To make your floors fit, create a pattern or stencil using paper, the way clothing designers create patterns before putting scissors to their fancy fabric. This works for wallpaper too. Here are the steps I took to install my living room floor.
First I cleared out my living room. Next I began constructing my stencil, basing it off the shape of the far wall. See (below) how it fits like a puzzle piece against the wall? This required a fair amount of adding and subtracting to get it right. I’d slice a little bit off here, tape in a little extra there, until I had it just right.
Next I added another portion for the section of flooring that is by the railing. Then I put the stencil on top of my flooring and taped it into place.
Next I carefully cut out my floors. I ended up with this:
Now came the moment of truth. Would this amorphous shape fit just right into my mini living room?
Yay! It fits! And since the floor is actually made of individual slats of wood affixed to a paper backing, it’s flexible enough to maneuver into place.
Below, if you look to the left of the stairs going up to the bedrooms, you can see one small piece going the wrong way, where I stuck in an extra piece since the flooring was just a bit smaller than the length of the room. Once I install wallpaper, white baseboard trim, and put furniture in place, this will be practically unnoticeable. Chip clips are handy for holding the flooring in place as adhesive dries.
Finally, I’ll pile some books on top to help ensure it stays flat.
Living room wallpaper is going in soon! I can’t wait to show you the results!
I’ve created a little staging area on the dining room table (My husband really appreciates stuff like that) since my mini house is thoroughly under construction. It’s filling up with the little maybes and probably-nots I’ve been creating.
Whenever a person embarks on any creative project there are hits and misses. My dollhouse project is no exception. This (non-functional) lamp made from a Keurig individual coffee serving and some wooden doodads, for instance, looks a little bit more like its components than a lamp. A little chain hanging down might help, but maybe not enough. I’m still debating its ultimate destination, be it in my mini house, or in the trashcan.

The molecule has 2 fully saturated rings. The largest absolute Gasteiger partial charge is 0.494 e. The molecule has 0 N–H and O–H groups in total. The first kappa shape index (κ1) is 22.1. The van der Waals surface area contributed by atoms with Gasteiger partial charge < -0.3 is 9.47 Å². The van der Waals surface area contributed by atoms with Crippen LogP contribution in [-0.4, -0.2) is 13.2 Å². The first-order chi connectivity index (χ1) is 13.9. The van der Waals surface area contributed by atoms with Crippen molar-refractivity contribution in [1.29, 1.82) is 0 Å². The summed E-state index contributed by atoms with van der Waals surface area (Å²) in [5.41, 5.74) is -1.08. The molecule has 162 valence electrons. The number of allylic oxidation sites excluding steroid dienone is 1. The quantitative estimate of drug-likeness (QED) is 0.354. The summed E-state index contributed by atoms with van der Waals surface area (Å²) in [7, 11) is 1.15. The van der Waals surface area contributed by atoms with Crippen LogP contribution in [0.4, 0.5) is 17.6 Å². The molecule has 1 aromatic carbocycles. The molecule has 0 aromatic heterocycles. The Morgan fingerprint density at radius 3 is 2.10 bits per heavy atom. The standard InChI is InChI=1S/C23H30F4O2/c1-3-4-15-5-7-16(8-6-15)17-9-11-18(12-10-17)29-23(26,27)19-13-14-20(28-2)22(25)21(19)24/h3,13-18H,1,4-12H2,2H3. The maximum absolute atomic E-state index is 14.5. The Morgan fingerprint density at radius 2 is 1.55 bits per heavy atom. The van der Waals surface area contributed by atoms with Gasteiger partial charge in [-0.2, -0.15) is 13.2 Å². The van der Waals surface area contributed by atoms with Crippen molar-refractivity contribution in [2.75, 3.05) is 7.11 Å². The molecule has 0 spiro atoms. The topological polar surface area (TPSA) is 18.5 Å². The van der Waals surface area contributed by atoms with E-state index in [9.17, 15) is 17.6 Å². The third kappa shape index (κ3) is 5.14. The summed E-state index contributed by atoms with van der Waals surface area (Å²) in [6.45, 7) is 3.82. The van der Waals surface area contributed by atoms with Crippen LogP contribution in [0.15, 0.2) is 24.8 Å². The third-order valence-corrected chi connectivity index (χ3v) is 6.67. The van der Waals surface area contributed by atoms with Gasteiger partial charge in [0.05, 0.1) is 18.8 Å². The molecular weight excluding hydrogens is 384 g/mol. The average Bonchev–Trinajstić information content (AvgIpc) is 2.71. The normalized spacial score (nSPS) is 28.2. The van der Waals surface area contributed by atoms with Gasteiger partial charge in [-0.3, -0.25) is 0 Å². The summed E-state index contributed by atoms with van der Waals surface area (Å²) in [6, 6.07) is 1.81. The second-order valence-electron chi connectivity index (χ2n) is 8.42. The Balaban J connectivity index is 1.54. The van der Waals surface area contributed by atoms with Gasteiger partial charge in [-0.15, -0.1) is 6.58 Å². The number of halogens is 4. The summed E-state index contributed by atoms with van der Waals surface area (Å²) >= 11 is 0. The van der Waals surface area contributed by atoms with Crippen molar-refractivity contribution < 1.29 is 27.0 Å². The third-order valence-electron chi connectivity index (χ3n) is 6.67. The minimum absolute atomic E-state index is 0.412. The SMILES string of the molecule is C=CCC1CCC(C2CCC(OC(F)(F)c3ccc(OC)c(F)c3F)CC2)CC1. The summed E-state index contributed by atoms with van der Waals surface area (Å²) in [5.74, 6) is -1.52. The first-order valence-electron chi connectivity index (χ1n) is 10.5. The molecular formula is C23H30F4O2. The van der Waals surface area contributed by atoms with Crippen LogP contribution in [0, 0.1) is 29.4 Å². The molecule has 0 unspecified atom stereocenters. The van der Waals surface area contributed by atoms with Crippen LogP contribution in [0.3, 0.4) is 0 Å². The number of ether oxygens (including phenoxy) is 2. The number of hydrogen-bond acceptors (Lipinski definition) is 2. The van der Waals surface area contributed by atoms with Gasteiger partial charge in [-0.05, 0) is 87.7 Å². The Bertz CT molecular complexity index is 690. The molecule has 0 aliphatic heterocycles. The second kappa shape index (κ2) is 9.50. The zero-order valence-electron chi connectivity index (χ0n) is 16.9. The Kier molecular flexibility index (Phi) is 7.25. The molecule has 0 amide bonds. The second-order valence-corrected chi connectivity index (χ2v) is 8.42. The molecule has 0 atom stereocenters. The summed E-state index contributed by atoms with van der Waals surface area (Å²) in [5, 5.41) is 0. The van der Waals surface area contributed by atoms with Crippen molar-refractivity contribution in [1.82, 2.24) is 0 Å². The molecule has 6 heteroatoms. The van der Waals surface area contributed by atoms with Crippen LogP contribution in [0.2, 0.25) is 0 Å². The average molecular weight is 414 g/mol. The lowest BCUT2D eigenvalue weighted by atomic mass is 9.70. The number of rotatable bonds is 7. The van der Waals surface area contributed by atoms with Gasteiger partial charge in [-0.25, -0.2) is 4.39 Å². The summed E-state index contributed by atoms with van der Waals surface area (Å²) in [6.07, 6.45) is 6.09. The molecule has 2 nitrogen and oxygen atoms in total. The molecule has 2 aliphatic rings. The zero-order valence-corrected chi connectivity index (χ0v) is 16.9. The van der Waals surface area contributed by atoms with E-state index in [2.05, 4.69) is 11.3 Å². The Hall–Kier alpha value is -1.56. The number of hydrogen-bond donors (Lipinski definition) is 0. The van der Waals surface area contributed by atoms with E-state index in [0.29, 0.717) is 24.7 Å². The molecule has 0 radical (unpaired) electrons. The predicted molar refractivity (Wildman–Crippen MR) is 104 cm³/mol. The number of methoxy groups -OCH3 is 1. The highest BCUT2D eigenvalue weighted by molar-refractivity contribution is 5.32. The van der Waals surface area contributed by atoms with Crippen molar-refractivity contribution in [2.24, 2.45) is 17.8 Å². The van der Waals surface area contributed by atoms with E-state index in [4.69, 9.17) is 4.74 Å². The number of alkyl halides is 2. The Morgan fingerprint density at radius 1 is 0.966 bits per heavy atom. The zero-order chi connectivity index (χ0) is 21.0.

I’m up in the air about whether I am going to keep the modern plastic chair I made from a Klarbrunn bottle. I’m not sure if it reads more as a modern chair, or more as the bottom of a bottle.
Since people seem to like to decorate with bowls of
balls orbs, I decided this would be a realistic addition to my mini house. Inspired by this design element in my own home as seen below…
… I used the shiny lid of an Anthropologie candle as a tray, and filled it with wooden beads, and these shiny brass buttons I recently picked up at a garage sale.
The result is a little tray of decorative orbs, much like you’d see in a real living room:
I think this works pretty well and will probably end up in the finished product.
The coffee table I showed you here now has a matte black top, like much of my other furniture. I might repaint it all glossy. I thought the flatness would be a nice juxtaposition to the shininess of the brass that will be in the room, but I’m not sure I’m loving the look.
The bookshelf and rug you see here are Ikea Huset miniatures, as seen here. The shelf is definitely going to be in my finished dollhouse. I’m still debating about the rug.
I had the highest of hopes for my end table with a geode slice top. At $5 for the geode slice, it was a big splurge, and I thought would make a really amazing table. However, I am not loving its look or tippiness. I think I need to remove the wooden ball base and glue four little legs on. More about that later. I still know it’s going to be great.
The little staging area helps me see if the varying, imperfect scales are working together. I knew early on that I was not going to be a stickler about precise scale, in part because my dollhouse itself has scale issues, with some doors being one scale, others being another, but also because I think embracing this quirkiness makes it look more fun in the end, and more fun to work on during the creative process.
When you see the finished house, however long from now that is, I think several of these elements will have been altered or edited out completely. Taking a step back to evaluate, and not getting too committed to bad ideas makes for a better finished product. This is true or writing, design, and unfortunately, I’m afraid, that lamp.
Here is an in-progress project:
This groovy little pom-pom sign will be a great addition to my mid century house! The tiny pom-poms and backing are available at most crafts stores. It’s easy to sew them onto the backing. You can write or draw your design on ahead of time, or just wing it. Make sure you have enough of each color to complete your shapes or letters. I ran out of light blue on the “e” and had to finish it with white, but I think it turned out pretty cute anyway. This is a quick, simple, inexpensive project. I’m still deciding if I’m going to turn this into a wallhanging or the face of a throw pillow.